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Atherogenic dyslipidemia (AD) is a clinical disorder that, in my opinion, is far too often overlooked. It depicts a blood lipid pattern characterized by elevated triglycerides (TG) and low levels of high-density lipoprotein cholesterol (HDL-C). Hence, people with AD have an elevated TG/HDL-C ratio (1).
More crucially, individuals with AD have elevated apolipoprotein B (apoB) levels and their amount of small low-density lipoprotein (LDL) particles is increased,
AD is a common clinical disorder, mostly due to the rapidly increasing prevalence of abdominal obesity and metabolic syndrome.
On top of that, a considerable proportion of patients at risk of coronary events in routine clinical practice have AD. Studies suggest that AD may be present in up to 40% of patients with coronary artery disease (CAD) (2).
Unfortunately, AD often tends to be overshadowed by the huge emphasis on modifying low-density lipoprotein cholesterol (LDL-C). However, many individuals with normal LDL-C develop CAD. A large proportion of these patients may have AD.
Diet is the cornerstone of treatment in patients with AD. Evidence suggests that carbohydrate restriction may effectively improve many of the metabolic abnormalities associated with the disorder.
Atherogenic Dyslipidemia is Associated with Other Important Metabolic Abnormalities
Patients with AD frequently have other lipid abnormalities that may help to explain why their risk of atherosclerotic cardiovascular disease is increased.
Above all, ApoB is usually elevated. ApoB is a marker of the amount of all atherogenic lipoprotein particles and is highly associated with the risk of developing CAD (5).
Increased presence of small LDL particles is typically found in people with AD. Studies show that the number of small, dense LDL particles may predict the risk for CAD (6).
Interestingly, the TG/HDL-C ratio may be a valuable predictor of the number of small LDL particles (7).
Altered metabolism of TG-rich lipoproteins is believed to play a key role in AD. There is overproduction and impaired clearance of VLDL from the circulation. There is also slower clearance of chylomicrons derived from the intestines. Hence, increased remnant lipoproteins are often present in high amounts in patients with AD(8).
Remnant lipoproteins, such as very-low-density lipoprotein (VLDL) and intermediate-density lipoprotein (IDL), may contribute importantly to the risk of atherosclerotic heart disease in patients with AD (9). These remnant lipoproteins typically contain large amounts of TG as well as cholesterol (remnant cholesterol).
When triglycerides are released from VLDL, its composition changes and it becomes IDL. Subsequently, the amount of cholesterol increases and IDL becomes LDL. It is now commonly accepted that small, dense LDL particles are the products of remodeling of TG-rich VLDL particles (10).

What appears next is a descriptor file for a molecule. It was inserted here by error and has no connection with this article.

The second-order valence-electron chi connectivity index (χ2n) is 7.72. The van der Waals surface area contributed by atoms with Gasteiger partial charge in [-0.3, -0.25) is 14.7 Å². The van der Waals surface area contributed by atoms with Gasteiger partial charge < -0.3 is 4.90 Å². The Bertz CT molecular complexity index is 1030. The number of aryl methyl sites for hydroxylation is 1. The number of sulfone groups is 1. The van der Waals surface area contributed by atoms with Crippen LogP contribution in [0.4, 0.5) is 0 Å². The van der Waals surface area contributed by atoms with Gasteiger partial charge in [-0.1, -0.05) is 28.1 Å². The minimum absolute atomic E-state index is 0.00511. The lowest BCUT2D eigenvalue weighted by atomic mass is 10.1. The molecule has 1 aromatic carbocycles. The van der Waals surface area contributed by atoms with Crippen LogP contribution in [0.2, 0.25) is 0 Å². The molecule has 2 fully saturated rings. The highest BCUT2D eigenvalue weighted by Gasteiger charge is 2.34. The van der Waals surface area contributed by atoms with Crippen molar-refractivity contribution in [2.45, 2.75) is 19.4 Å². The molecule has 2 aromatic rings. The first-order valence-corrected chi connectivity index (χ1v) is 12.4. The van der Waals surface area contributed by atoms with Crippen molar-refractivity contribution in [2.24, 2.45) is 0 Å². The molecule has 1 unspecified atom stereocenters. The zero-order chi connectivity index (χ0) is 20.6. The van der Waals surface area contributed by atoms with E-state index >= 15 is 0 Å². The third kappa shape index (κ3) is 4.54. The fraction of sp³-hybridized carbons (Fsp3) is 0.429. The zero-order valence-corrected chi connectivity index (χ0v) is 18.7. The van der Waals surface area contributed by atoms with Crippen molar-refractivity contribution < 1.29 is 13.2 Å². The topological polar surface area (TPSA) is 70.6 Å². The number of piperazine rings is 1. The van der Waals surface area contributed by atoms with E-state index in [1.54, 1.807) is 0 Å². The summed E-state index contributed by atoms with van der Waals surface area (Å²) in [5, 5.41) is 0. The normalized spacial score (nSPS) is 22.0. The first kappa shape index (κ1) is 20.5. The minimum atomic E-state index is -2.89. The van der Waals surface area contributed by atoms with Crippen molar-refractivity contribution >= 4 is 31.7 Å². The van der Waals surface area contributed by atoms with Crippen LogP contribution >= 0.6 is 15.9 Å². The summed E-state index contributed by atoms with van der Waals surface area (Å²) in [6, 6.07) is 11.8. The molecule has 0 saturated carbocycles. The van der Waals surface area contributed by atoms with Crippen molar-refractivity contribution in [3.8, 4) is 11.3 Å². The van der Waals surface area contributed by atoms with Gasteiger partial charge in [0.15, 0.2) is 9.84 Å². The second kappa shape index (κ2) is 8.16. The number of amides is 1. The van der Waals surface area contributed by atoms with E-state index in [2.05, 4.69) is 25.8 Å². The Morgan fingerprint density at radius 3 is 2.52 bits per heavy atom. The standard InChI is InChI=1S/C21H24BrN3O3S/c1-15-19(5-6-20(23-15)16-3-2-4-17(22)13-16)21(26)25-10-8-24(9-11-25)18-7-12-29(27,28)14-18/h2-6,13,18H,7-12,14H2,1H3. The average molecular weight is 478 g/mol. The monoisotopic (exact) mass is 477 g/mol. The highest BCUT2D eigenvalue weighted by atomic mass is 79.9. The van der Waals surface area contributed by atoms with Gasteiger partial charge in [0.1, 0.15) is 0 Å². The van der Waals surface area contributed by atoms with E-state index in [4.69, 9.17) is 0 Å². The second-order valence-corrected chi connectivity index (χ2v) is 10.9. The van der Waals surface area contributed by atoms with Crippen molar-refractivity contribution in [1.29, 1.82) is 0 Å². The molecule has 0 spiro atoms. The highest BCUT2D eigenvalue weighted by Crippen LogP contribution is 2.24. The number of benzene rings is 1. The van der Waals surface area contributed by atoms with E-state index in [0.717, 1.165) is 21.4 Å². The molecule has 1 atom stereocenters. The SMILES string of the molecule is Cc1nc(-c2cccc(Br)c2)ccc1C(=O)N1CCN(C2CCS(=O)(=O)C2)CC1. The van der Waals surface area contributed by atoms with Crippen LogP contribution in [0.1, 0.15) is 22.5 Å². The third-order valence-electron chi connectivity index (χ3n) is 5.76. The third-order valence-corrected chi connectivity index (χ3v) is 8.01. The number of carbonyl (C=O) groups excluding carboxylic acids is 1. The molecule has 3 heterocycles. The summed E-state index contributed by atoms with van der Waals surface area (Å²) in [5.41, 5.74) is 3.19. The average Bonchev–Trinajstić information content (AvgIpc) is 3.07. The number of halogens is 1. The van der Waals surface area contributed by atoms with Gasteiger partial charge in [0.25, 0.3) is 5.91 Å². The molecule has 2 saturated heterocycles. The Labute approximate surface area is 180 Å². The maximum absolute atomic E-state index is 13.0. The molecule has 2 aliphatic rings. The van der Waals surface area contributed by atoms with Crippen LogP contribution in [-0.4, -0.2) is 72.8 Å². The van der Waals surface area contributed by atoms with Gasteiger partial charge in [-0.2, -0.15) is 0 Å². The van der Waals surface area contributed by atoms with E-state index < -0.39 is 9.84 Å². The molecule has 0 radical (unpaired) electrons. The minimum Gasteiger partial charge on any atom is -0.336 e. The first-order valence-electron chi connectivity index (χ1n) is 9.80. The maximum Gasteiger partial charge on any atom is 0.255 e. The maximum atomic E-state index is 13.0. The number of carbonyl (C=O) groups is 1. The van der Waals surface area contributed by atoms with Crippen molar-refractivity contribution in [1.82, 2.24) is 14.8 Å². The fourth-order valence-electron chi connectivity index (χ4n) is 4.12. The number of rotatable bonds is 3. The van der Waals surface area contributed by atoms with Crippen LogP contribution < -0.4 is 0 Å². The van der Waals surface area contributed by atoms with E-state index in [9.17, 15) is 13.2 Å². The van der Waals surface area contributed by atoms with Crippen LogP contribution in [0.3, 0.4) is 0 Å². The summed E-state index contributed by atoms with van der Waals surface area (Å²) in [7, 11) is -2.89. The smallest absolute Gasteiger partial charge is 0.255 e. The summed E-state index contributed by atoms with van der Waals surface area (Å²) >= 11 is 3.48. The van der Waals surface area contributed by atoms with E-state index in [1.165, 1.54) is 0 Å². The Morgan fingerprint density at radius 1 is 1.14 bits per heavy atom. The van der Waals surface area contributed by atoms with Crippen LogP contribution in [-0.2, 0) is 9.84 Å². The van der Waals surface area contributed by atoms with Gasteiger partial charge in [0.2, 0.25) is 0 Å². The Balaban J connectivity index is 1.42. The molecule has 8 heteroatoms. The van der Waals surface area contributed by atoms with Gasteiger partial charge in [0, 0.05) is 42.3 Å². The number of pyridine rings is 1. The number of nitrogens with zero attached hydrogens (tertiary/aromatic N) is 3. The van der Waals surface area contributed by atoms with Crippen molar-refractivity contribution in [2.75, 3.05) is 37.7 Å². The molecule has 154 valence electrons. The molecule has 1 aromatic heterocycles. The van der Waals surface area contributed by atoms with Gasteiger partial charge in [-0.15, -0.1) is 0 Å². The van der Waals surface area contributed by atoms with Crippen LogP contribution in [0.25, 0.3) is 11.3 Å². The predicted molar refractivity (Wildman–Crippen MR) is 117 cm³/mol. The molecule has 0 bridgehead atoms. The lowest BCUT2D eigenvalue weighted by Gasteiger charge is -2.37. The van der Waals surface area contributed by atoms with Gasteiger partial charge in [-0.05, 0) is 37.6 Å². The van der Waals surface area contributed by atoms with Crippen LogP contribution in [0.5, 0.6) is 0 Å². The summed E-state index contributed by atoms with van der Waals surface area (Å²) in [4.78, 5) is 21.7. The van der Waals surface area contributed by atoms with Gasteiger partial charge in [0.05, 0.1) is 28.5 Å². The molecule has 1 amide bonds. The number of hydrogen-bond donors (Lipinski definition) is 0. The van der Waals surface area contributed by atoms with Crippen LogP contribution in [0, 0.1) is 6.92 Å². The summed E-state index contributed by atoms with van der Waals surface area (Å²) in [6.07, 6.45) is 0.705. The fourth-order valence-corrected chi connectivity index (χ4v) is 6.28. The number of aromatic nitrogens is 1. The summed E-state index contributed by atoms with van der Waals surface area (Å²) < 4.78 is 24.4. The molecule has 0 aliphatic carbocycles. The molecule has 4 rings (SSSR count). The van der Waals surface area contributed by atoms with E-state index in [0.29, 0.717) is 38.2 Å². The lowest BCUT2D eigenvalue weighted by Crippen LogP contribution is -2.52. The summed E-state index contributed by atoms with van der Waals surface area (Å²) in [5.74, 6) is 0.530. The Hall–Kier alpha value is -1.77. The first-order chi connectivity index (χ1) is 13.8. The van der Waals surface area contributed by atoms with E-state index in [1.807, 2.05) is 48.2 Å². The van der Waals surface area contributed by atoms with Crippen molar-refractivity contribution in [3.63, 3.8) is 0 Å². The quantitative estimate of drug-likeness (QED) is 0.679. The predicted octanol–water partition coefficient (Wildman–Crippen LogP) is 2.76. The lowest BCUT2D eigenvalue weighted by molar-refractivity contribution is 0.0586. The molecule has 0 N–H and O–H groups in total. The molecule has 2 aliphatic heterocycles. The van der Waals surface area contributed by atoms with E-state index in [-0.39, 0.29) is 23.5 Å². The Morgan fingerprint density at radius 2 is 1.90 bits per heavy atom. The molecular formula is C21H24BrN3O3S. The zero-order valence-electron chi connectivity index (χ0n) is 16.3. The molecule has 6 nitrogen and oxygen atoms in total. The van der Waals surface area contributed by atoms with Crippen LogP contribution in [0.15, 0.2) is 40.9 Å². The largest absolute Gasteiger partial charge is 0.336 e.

In summary, high levels of ApoB, large amounts of small, dense LDL particles, and high levels of TG- and cholesterol-rich remnant lipoproteins may all help to explain why patients with AD are at increased risk of heart disease.
AD is characteristically found in patients with abdominal obesity, metabolic syndrome, and type-2 diabetes (11) Insulin resistance is a common nominator for these disorders. Thus, it is no surprise that AD is sometimes referred to as the dyslipidemia of insulin resistance (12).
Studies indicate that AD is associated with elevated levels of hs-CRP, suggesting continuous low-grade inflammation (13,14). Inflammation plays a major role in the initiation and progression of atherosclerosis.
The Dietary Approach to Atherogenic Dyslipidemia
A very important question is whether and how different diets may improve or worsen the lipid abnormalities associated with AD.
When it comes to the classical question between carbohydrates and fats, there is certainly a lot of evidence suggesting that added sugar and refined carbohydrates are the main drivers of AD (15). High consumption of sugar and refined carbohydrates will promote VLDL production by the liver, a phenomenon, known as carbohydrate-induced hypertriglyceridemia (16). Hence, a high carbohydrate diet may further promote atherogenic dyslipidemia.
Dietary fat, on the other hand, is not a significant source of increased TG-rich lipoproteins and high-fat diets usually don’t raise fasting TG (18).
One study found that moderate carbohydrate restriction and weight loss both improved the lipid abnormalities associated with AD (19).
Another study found that substituting protein for carbohydrate decreased plasma TG in a manner that was independent of saturated fat intake but that reductions in other lipoprotein-related risk factors, including apoB and small LDL, were greatest following consumption of a low-carb-low-saturated-fat diet (20).
Evidence shows that low-fat and low-carbohydrate diets can both be used to induce weight loss. Low- and very low-carbohydrate diets are more effective for short-term weight loss than low-fat diets, although the long-term difference between these two approaches appears similar (21).